San Felipe, Baja, Mexico

In San Felipe, Baja, Mexico there are times when daydreaming isn't the best fuel for locomotion. Especially if you are walking in the desert at night in sandals or low shoes. Snakes seem especially pleased to wake evening somnambulists who careless where they place their feet. Passing too close to a bush or a pile of firewood can be enough to startle a snake into striking.

In the United States, snakebite statistics are rather encouraging. Approximately 45,000 people are bitten each year, which includes non-venomous bites. About 8000 of that number are venomous snake bites. But only 9 to 15 people die.

Northern Baja has a wide range of snakes, including venomous ones. Rest assured none of them are as grim as, say, the Inland Taipan of Australia, which can deliver enough venom in a single bite to kill 100 people.

Putting your foot in it.
Trouble's afoot.

Rattlesnakes and sidewinders (called viboras by the locals) are the predominant type of venomous serpent in the San Felipe area. And since these creatures have a built-in alarm system, accidental encounters are rare. One needs to be spectacularly dull to reach into a rattling coil of snake scales. Darwinism is ever on the alert to arrest this kind of behavior, permanently. A rattlesnake will give you plenty of warning, unless of course you catch it completely by surprise, which can happen if you suddenly plunge your arms into loose piles of sticks or lumber.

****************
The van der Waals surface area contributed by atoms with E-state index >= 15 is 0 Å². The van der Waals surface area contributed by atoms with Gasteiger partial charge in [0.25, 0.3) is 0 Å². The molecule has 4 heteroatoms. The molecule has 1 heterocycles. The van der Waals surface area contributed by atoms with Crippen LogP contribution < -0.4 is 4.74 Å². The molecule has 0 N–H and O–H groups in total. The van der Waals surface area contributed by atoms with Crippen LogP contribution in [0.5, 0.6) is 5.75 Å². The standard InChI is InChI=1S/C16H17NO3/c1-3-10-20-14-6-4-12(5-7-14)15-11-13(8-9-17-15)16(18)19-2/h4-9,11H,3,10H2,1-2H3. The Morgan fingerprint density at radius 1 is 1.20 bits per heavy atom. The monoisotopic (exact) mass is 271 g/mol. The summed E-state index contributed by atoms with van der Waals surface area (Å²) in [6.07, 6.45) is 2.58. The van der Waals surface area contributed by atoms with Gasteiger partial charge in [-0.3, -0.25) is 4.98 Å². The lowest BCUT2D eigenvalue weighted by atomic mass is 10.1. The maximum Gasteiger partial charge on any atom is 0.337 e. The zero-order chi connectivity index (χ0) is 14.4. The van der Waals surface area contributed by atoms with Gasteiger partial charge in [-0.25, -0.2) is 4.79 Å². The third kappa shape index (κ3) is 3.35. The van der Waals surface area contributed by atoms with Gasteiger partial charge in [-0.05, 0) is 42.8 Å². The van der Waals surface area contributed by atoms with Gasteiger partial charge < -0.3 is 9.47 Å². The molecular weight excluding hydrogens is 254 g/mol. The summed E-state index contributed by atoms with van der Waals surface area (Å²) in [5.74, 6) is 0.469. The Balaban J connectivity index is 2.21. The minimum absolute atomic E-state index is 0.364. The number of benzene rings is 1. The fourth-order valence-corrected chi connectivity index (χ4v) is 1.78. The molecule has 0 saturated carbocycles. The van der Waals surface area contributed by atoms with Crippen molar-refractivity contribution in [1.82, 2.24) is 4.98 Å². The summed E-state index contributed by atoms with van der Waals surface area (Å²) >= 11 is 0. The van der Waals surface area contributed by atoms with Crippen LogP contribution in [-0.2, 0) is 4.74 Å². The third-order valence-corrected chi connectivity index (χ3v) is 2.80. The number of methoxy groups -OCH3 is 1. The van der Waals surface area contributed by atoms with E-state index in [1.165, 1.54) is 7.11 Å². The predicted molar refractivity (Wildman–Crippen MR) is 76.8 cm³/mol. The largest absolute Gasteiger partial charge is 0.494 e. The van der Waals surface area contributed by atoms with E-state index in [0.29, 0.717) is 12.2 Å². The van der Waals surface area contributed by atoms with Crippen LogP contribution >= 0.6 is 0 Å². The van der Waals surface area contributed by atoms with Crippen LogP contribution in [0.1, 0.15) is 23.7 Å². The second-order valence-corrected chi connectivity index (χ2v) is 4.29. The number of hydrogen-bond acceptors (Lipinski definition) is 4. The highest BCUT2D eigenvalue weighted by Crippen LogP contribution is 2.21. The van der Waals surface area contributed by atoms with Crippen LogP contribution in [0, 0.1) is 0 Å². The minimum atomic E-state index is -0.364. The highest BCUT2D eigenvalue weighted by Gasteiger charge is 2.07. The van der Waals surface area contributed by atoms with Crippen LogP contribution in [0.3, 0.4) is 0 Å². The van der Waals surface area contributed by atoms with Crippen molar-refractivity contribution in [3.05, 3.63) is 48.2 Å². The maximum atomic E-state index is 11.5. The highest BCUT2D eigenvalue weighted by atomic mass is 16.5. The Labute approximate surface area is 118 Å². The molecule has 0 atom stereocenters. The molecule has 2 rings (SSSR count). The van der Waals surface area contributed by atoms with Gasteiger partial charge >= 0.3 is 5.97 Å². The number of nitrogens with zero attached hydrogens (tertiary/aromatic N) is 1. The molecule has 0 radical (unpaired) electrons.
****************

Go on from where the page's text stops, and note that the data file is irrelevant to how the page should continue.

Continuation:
Rattlesnakes generally don't like to socialize with bipeds. Something to do with limb-envy, I think. If they have enough room, they'll beat a hasty retreat the moment your shadow brands their personal space. But they are not the cleverest of creatures and may slither into a corner, at which point they will turn and defend themself.

Venomous snakes can regulate the amount of toxins they inject into their victims. It is this feature that labels a snake strike in either hunting or defensive mode. About 25% of defensive strikes are dry, which means no venom is transferred. This is good news if you have a snake hanging from your nose and you fall into that lucky percentile. Most defensive bites do not utilize a full load of venom. Again, lucky thing. This explains the encouraging statistics for snake bite survival. But occasionally, if the snake is panicked to a high state of aggression, a victim can receive a pretty serious charge of venom. In a case like that, or in any other bite incident for that matter, a healthy course of action would be the following:

  • Try to identify the snake; remember it size, any recognizable physical traits, color striations, etc.
  • As difficult as it sounds, KEEP CALM. Hysteria only accelerates the cardiovascular and lymphatic circulation, which in turn invites the venom to take the grand tour of the victim's physiology.
  • Let the injury bleed freely 20-30 seconds. Then clean and disinfect the area with Betadine, if possible, or wash it with soap and water, if Betadine is not available.